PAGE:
Published by Elizabeth Godfrey , October 31st, 2017
Good copy is many things. It is clear, concise, purposeful and well researched. Above all, however, good copy is original.
For many, the fear of plagiarism left their head soon after they left school. That is, of course, if it was something they had considered at all. As a sometimes-adjunct teacher of college composition courses I have often encountered students who believe they will never need to know basic writing skills, let alone research methodologies and note taking. While it is true the majority of people will not need to be experts in citation styles (after all, there are style guides for a reason), greater reliance on internet sources has only increased the importance of attribution.
Crediting source materials is important inside and outside the classroom.
Most often, I have found my students plagiarize when they are simply up against the due date for their paper. Anyone who has sat down in front of a blank page has experienced the beast at some point in their life. Trying to meet the deadline of a paper or content marketing piece, especially if a word count minimum is involved, makes it easy to accidently include unoriginal work.
Nearly every college course has a plagiarism clause, often under academic dishonesty, denoting it will not be tolerated. But proper attribution of sources is just as, if not more, important in the real world. While college plagiarism might result in a lower grade or even expulsion from the school, passing off someone else's work, which includes their thoughts as well as their words, as your own outside of an academic setting can have much larger consequences. Unoriginal work degrades your brand, whether personal or professional. It can also lead to copyright infringement.
Whether you use an existing citation style or create or adapt your own the goal is to make it easy for anyone reading your piece to find your source materials. This not only protects you against copyright infringement, it also helps build your brand’s credibility as a thought leader.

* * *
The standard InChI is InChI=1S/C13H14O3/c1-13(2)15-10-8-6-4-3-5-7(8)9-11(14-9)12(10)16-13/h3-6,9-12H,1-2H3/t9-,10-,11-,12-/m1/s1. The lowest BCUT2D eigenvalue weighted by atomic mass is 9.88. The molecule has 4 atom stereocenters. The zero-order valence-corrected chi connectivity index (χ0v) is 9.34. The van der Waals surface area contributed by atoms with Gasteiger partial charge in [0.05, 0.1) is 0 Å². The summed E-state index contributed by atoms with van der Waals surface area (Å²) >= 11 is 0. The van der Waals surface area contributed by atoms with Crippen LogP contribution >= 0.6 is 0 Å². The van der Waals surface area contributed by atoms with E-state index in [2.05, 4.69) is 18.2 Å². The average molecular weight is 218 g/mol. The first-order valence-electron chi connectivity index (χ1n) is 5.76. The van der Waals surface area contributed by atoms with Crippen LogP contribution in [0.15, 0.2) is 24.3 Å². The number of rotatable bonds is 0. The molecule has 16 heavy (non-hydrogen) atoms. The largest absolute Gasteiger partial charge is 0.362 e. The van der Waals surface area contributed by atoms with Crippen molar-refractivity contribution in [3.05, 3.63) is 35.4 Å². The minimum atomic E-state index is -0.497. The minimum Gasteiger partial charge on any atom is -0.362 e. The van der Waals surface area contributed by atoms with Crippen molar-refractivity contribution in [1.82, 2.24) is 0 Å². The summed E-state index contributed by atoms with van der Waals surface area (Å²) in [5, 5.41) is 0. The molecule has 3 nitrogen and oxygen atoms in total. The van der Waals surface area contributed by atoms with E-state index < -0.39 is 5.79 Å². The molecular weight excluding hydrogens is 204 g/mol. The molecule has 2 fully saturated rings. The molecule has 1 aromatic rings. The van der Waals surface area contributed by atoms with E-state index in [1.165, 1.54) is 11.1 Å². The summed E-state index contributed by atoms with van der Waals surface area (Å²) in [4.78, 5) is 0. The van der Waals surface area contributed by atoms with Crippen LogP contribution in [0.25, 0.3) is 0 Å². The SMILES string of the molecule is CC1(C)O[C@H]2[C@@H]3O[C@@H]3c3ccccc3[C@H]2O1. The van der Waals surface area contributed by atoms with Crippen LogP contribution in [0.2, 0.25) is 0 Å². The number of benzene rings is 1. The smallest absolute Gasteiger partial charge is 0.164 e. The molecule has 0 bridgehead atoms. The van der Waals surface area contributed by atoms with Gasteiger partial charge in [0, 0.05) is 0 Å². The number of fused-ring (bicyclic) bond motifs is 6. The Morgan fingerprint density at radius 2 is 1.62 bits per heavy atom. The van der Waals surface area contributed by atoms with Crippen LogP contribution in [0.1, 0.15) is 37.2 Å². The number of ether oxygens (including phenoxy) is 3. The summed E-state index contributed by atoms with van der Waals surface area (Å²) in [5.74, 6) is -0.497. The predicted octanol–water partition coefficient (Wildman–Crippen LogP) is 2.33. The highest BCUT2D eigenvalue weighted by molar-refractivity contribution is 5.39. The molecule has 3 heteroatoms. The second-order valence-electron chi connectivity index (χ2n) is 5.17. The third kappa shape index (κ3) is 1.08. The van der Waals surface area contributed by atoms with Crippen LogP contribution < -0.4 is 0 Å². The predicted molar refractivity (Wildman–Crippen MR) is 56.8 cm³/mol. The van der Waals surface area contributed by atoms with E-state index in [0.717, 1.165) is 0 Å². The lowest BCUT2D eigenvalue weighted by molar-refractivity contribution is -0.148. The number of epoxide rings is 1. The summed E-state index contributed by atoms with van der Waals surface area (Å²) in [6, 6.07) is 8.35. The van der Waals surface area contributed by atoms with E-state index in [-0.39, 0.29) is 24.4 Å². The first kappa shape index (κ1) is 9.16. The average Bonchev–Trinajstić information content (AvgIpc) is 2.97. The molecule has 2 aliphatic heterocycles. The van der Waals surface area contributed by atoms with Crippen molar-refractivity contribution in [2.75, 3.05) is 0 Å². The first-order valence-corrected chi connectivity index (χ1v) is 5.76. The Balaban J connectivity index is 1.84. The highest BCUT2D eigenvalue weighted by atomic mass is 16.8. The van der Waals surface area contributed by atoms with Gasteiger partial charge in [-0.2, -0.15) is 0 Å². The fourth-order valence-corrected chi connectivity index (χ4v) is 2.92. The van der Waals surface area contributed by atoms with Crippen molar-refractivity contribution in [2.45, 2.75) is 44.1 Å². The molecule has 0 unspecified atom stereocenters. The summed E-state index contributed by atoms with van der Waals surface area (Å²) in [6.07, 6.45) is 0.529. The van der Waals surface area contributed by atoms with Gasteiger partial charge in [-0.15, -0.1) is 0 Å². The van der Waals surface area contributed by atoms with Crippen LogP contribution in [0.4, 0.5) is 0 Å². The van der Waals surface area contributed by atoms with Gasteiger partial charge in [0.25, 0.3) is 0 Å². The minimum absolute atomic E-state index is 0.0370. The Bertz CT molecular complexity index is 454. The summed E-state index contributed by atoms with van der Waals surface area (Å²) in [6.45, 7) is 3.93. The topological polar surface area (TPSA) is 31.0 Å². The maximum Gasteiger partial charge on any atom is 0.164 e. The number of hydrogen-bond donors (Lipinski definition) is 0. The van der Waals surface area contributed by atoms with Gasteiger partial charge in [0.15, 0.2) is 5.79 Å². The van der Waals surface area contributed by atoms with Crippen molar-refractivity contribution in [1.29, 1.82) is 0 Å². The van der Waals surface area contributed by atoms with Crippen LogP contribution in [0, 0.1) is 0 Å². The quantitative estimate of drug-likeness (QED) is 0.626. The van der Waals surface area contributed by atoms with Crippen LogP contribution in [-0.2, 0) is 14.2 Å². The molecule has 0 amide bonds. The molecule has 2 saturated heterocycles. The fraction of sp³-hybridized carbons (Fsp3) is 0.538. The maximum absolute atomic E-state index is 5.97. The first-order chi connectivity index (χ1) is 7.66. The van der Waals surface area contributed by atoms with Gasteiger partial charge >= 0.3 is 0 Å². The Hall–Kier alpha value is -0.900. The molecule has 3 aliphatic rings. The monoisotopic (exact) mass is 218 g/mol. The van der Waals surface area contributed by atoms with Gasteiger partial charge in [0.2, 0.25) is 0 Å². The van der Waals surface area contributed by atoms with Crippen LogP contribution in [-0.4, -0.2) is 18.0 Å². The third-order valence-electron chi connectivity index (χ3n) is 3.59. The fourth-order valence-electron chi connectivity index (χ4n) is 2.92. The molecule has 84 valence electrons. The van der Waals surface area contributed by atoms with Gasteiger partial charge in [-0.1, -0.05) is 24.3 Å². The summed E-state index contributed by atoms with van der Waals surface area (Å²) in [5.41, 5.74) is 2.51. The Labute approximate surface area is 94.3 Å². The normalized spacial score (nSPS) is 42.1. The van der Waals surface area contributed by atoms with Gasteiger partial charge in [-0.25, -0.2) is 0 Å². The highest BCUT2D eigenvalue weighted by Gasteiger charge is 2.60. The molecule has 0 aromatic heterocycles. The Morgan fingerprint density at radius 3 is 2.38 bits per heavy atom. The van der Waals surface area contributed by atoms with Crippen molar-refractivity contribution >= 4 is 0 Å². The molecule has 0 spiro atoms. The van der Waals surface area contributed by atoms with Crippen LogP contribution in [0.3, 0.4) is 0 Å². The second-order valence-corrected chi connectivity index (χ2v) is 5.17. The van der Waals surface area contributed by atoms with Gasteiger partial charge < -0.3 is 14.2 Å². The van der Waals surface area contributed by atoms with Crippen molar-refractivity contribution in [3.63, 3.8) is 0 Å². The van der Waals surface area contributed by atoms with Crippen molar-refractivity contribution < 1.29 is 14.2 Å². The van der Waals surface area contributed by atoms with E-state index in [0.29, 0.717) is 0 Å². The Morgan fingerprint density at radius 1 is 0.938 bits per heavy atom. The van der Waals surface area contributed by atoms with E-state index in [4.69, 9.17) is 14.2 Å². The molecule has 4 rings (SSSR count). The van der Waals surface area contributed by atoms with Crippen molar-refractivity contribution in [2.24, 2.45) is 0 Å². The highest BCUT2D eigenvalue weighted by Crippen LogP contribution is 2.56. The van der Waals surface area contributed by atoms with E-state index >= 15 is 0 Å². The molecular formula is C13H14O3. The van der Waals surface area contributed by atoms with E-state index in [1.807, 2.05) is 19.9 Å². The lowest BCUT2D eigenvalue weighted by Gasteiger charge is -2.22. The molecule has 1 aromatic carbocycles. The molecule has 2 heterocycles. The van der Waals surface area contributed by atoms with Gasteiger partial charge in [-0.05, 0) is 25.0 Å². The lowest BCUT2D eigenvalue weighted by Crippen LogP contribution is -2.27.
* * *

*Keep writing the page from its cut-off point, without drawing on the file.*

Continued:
While the internet has expedited the research process in a number of ways it, somewhat unfortunately, can also lead to sloppy note taking through copying and pasting. When your outline or comprehensive source list does not clearly indicate the text is copied and provide the origin you can easily forget it is not something you wrote. This is especially true if you have the benefit of time between researching, writing and editing. If you are part of a company where the draft is then handed off to someone else there is often no way for your coworker to know citations are even needed.
Taking good notes during the research process is a vital skill for any writer.
Unintentional plagiarism can come from incomplete citations or poor note taking. If you find a perfect chunk of text in your outline you may feel relieved that you clearly wrote something else earlier and simply drop the text into your piece. Just as words should be carefully selected in your writing, your notes and outlines should be carefully crafted to distinguish between your own original ideas and the knowledge you have gained from outside sources.
Ebooks and white papers in particular are great content marketing pieces that should provide useful educational information to your audience. They help you acquire leads while establishing you as a subject matter expert. If you have written an ebook or white paper there’s a very good chance you need to include citations in the piece as they often require outside research or supporting facts and statistics.
Just as your reader should be able to locate your sources in a variety of ways, you should also be able to find your source. If you only include a title or an author in your note taking you might have difficulty relocating the source when the time comes to make your reference list. This makes attribution of your sources difficult and complicates fact checking that should be an essential component of your copyediting process.
Learn more about best practices for researching and source attribution in content marketing. Contact Bill White or Abby Spung at 800.606.1610.
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